Forecasting the Unexpected

by Nil Swain 07/10/2020

Forecasting is one of the most crucial activities that organizations frequently conduct. Forecasts can be operational or financial, and in most cases, they are interdependent. Even though we have all heard phrases such as, “Stay on plan!” or “Don’t be way off the last forecast,” the reality is that finance and accounting professionals jump into forecasting as soon as the official finance close is over. And their forecasting variance vs. actual results is typically low — based on an average over the last five years, forecasting variance is, in most cases, less than 5%.

But unexpected events can send those variances off course. When we look at companies that let go of employees in large numbers or have filed for bankruptcy during the coronavirus pandemic, they all suffered a revenue loss of somewhere between 50-100% in a matter of two to three months. Hertz is an extreme example where catastrophic revenue loss combined with an unsustainable debt situation resulted in bankruptcy. The collateralized asset-backed securities made things worse.

The critical question becomes how we can become more comfortable with extreme variations between different versions of the same forecast. Understanding variations will prepare us as we think about making structural changes (capital structure, human resources, new businesses, etc.), which will act as a defense in our contingency plan.

The next step is to think about potential catalysts that could trigger a chain of events leading to severe financial losses and, in the worst-case, bankruptcy. These triggers will be a very industry-specific exercise, with assumptions based on research and advances in science, technology, or history. We can also assign timelines to make it easier to prioritize.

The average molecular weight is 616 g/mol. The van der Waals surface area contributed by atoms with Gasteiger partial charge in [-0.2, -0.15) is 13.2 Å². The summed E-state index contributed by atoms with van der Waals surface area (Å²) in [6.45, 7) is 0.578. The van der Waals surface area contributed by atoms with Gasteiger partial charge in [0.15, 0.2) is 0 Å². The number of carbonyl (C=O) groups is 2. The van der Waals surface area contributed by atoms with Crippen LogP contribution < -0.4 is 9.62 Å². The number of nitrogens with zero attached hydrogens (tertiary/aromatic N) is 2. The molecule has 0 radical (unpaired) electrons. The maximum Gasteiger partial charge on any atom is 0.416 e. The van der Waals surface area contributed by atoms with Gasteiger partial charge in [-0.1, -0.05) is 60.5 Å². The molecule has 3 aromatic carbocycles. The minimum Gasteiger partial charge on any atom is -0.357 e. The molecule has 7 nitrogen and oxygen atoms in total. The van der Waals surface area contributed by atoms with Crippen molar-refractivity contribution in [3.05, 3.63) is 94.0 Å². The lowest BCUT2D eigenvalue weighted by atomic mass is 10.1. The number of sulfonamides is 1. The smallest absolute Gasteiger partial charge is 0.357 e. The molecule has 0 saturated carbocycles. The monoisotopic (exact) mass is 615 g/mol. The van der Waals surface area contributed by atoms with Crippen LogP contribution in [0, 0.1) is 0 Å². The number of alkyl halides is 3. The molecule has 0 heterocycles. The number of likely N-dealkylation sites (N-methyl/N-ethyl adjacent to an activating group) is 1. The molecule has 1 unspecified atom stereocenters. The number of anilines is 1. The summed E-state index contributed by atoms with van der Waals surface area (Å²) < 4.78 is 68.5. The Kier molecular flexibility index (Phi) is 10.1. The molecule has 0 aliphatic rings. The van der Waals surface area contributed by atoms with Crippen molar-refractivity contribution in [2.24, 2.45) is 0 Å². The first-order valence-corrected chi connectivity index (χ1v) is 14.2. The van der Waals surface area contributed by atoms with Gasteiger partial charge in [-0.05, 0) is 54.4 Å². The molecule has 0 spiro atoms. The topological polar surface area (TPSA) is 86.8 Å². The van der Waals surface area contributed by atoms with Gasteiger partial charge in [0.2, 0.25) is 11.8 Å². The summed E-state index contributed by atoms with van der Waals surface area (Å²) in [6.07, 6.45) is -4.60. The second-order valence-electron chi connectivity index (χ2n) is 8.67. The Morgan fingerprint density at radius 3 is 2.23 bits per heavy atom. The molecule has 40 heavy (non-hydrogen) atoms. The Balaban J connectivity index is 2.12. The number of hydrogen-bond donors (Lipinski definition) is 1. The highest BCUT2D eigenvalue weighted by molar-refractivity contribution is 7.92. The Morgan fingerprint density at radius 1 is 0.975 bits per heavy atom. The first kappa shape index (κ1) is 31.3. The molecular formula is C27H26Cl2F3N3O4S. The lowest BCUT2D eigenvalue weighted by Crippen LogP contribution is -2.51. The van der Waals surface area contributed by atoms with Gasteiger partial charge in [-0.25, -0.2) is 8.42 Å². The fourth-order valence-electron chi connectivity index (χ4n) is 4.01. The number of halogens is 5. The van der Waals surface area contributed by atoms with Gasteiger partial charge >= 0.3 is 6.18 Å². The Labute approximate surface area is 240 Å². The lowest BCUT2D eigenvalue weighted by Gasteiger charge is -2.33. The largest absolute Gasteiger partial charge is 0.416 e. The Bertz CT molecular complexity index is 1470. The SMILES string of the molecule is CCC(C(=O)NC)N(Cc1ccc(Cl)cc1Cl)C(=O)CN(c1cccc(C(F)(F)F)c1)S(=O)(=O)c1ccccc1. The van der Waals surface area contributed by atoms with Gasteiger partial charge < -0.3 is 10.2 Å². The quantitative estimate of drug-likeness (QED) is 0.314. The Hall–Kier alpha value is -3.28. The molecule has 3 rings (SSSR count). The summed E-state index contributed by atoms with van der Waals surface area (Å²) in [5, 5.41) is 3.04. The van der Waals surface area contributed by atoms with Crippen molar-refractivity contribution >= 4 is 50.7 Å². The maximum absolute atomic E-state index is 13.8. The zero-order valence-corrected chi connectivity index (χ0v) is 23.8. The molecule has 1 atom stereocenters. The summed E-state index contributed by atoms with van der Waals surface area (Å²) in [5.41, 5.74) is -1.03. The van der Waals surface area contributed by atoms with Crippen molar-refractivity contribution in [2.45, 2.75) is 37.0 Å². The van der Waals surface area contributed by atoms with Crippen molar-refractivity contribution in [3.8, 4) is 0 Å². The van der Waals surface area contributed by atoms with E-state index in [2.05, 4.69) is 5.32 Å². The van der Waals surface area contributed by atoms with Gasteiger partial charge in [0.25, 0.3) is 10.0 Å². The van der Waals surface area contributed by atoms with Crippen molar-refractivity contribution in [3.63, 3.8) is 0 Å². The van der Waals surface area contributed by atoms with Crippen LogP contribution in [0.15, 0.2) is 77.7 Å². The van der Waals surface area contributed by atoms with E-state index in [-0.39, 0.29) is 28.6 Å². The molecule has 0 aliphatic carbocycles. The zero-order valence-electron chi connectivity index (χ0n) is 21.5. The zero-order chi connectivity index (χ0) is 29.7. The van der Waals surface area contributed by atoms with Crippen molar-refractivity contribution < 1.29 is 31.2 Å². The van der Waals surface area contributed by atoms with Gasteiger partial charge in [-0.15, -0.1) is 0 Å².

Hypothetical examples of potential catalysts:

  1. Medical Insurance Industry: A new drug is discovered that extends human life by 30% and increases the immunity level by 20%.
  2. Auto Repair and Insurance: Self-driving electric cars get government approval in major Western markets. The need for car repairs/maintenance and incidents of road accidents decrease by 70%.
  3. Food Production and Animal Husbandry: A rare disease outbreak takes place. Governments place a ban on certain meat processing for a year.
  4. Aerospace and Airlines: Supersonic jets receive FAA approval, and Virgin Atlantic launches low-cost intercontinental flights that reduce flight time by over 60%.

Though this type of forecasting may seem outlandish on its surface, it is something we start to spend more time and consideration on when we go through major, transformative events like the coronavirus pandemic. Sometimes, it doesn’t hurt to think through the potential black swans to help us prepare as best we can.

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